How to Prepare Yourself Before Going For Divorce Mediation
Have you and your partner opted for divorce mediation? If so, a good choice to have made. Divorce mediation is a great process to make your rightful claim on assets that you deserve, but only if you know what you are doing. You can’t go into a meeting with guns blazing thinking that everything is going to go in your favor. For one thing, your partner may raise some issues to weaken your claim and without any evidence supporting it, you may leave the mediation displeased. Therefore, if you want to strengthen your position, prepare yourself before you head for your first mediation meeting. Here’s what you have to do:
1. Get a Copy of All Your Financial Documents
The first step to successfully obtain what you want is to gather the following financial documents:
- Brokerage & Bank Accounts
- Vehicle Insurance and Loans
- Time Shares
- Business Documents (corporate tax returns and a current profit-loss statement)
- Retirement Funds
- Credit Card Balances
- Mortgage and Home Equity Payments
- Pending Debts
- The last 3 years of Tax Returns
You can both gather these documents together or separately depending on your current financial situation.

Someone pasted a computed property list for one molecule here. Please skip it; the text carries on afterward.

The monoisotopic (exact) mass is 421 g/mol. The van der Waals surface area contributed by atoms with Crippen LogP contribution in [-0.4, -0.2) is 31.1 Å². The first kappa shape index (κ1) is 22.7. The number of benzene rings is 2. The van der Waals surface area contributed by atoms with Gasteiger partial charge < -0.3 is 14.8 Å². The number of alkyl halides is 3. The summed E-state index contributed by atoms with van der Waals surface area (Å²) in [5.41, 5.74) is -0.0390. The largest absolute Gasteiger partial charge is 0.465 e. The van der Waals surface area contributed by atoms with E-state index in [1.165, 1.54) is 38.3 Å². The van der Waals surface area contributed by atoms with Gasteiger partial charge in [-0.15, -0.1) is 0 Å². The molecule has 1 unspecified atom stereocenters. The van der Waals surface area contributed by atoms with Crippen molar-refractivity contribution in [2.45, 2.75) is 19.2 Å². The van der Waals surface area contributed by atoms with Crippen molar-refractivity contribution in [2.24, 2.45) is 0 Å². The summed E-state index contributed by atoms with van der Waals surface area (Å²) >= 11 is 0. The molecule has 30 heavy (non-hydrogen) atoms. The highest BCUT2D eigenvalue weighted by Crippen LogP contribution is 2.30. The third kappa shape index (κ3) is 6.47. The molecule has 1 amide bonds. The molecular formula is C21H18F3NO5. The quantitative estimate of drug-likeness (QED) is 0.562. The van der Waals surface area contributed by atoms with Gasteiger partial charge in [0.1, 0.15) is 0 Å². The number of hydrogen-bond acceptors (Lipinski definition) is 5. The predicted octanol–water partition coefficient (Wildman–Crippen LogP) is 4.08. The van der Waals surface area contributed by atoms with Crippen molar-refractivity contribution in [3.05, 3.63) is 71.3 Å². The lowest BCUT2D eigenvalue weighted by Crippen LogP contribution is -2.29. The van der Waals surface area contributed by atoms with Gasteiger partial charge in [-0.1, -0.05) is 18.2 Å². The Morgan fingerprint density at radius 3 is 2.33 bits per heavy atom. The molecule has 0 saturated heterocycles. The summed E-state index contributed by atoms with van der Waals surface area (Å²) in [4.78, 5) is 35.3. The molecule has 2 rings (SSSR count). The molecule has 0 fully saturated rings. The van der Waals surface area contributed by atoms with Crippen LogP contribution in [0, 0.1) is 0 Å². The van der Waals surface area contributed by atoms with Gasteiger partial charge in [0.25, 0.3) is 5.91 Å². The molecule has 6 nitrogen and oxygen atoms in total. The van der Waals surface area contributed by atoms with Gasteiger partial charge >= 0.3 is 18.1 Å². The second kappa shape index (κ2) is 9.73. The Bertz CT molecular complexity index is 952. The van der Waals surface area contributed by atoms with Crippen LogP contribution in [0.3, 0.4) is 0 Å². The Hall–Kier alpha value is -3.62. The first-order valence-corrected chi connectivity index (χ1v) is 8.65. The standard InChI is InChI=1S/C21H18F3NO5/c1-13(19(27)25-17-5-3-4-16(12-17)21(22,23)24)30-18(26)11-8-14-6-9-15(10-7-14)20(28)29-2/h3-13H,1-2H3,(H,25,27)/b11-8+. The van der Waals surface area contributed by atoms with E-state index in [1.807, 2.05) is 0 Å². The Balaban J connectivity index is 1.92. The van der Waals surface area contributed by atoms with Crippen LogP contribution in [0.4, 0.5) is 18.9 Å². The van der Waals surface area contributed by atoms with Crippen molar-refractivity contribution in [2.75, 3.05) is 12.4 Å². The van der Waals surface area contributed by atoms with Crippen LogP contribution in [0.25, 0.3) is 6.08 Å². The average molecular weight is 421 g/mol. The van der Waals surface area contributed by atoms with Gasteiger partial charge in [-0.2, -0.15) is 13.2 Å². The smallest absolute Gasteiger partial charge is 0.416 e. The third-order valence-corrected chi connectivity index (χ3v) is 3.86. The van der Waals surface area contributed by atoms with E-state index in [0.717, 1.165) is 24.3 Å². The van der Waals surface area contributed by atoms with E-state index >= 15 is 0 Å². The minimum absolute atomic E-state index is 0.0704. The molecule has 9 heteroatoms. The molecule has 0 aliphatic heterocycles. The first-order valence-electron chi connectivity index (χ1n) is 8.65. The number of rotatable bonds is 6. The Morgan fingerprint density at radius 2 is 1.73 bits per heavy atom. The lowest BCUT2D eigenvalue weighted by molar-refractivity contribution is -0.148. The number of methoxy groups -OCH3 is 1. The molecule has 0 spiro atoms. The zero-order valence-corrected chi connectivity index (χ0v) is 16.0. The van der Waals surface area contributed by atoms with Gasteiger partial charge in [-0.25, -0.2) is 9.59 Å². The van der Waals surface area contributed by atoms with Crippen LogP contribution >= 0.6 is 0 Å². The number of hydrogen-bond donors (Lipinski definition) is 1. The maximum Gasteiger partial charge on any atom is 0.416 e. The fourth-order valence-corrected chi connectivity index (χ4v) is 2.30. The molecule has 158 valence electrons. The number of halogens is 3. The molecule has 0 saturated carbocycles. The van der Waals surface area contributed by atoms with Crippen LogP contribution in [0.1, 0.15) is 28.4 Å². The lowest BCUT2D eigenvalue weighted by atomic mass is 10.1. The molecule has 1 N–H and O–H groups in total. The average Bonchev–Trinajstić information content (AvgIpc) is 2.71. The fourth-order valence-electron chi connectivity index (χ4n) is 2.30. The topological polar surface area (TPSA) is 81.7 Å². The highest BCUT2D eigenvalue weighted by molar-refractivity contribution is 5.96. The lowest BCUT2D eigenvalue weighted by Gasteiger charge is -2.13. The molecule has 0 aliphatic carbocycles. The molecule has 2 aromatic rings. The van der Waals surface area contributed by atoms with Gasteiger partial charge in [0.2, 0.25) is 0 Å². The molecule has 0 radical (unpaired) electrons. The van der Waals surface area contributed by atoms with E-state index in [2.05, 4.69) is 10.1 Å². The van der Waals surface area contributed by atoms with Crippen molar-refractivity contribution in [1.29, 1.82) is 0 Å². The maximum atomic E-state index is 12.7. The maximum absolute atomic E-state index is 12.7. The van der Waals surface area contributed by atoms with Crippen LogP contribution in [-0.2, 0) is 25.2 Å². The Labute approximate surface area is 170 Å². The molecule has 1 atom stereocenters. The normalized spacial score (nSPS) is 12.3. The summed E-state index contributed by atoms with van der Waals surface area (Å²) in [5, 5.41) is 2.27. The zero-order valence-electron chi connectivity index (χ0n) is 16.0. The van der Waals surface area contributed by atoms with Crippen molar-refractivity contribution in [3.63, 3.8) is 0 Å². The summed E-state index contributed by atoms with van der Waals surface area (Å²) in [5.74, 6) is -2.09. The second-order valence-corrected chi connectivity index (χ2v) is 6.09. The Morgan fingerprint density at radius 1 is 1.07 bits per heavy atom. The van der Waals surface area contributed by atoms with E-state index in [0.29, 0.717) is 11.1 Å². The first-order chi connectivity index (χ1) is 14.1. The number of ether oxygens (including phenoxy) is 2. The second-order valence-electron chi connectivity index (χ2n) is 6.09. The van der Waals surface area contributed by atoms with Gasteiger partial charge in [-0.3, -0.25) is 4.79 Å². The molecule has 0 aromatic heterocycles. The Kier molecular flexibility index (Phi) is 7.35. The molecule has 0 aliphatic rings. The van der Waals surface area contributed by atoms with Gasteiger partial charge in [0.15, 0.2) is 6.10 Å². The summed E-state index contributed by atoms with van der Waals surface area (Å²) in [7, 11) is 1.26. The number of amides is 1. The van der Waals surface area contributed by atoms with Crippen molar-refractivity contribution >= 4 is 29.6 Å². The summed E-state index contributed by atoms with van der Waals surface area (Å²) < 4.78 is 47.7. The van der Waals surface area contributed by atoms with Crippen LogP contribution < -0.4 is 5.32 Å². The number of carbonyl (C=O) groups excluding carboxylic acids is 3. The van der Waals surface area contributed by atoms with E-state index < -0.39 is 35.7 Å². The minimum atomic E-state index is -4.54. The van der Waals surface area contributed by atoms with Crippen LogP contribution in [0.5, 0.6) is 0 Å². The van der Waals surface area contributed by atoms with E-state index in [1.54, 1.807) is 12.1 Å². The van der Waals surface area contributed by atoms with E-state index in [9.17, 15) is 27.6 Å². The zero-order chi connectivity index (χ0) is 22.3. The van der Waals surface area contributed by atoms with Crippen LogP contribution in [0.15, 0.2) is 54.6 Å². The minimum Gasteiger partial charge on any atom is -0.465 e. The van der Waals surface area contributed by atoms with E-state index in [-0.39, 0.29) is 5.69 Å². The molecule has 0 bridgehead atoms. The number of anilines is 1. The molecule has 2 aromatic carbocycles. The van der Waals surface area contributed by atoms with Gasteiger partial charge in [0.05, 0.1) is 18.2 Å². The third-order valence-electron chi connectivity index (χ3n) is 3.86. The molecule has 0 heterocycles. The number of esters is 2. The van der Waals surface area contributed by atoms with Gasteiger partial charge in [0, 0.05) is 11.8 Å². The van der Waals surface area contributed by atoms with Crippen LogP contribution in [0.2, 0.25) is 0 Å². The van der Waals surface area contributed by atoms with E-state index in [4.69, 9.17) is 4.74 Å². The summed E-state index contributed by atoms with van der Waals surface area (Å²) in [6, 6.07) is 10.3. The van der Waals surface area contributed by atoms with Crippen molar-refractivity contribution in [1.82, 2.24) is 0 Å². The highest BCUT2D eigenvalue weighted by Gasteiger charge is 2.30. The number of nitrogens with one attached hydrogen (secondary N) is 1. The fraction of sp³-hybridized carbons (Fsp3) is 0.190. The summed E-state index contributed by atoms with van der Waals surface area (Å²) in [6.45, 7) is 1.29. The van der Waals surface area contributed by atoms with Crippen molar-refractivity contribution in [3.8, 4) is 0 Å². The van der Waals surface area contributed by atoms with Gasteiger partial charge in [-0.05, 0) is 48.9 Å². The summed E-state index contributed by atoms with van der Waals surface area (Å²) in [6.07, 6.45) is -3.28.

2. Arrange to Meet with the Mediator Separately
If you are doubtful about your partner’s intentions, contact the mediator to arrange a meeting alone to discuss issues. You can request to meet the mediator separately at any stage of the mediation process. The mediator is not going to leak the information to your partner, so you can express your concerns with ease, as long as both parties agree that the mediator can speak with the parties individually.
3. Know Your Rights
For some, divorce mediation is new. They may not have any prior knowledge of what happens during the meetings. On the other hand, your partner who suggested it may already have vast knowledge of it. Therefore, talk to people who already have gone through this process, read books on it, talk to a mediator, and research online. In doing so, you will know what your options are and what you can do or not do during meetings.
4. Learn to Negotiate, Not Argue
Even though your partner is the last person you may want to see, you need to attend the meetings with a clear and cool head. Learn to control your outbursts especially when your partner brings up an issue that you both bump heads on. Instead, look at the bigger picture, talk with your partner, and come up with solutions to solve it.
5. Present a Budget
Alimony (spousal support) is an issue that people want solved quickly without any bad blood developing between them. In order to come to a joint decision, it’s recommended that both partners draw up a budget. The partner asking for the monthly income should list all the expenses that incur within a month whereas the other partner should list their expenses and how much they are able to pay, to get an idea of what support might be needed.
If you’re dealing with California spousal support negotiations or court proceedings, you should probably familiarize yourself with Gavron warnings. The term originated from a California appellate court decision called the…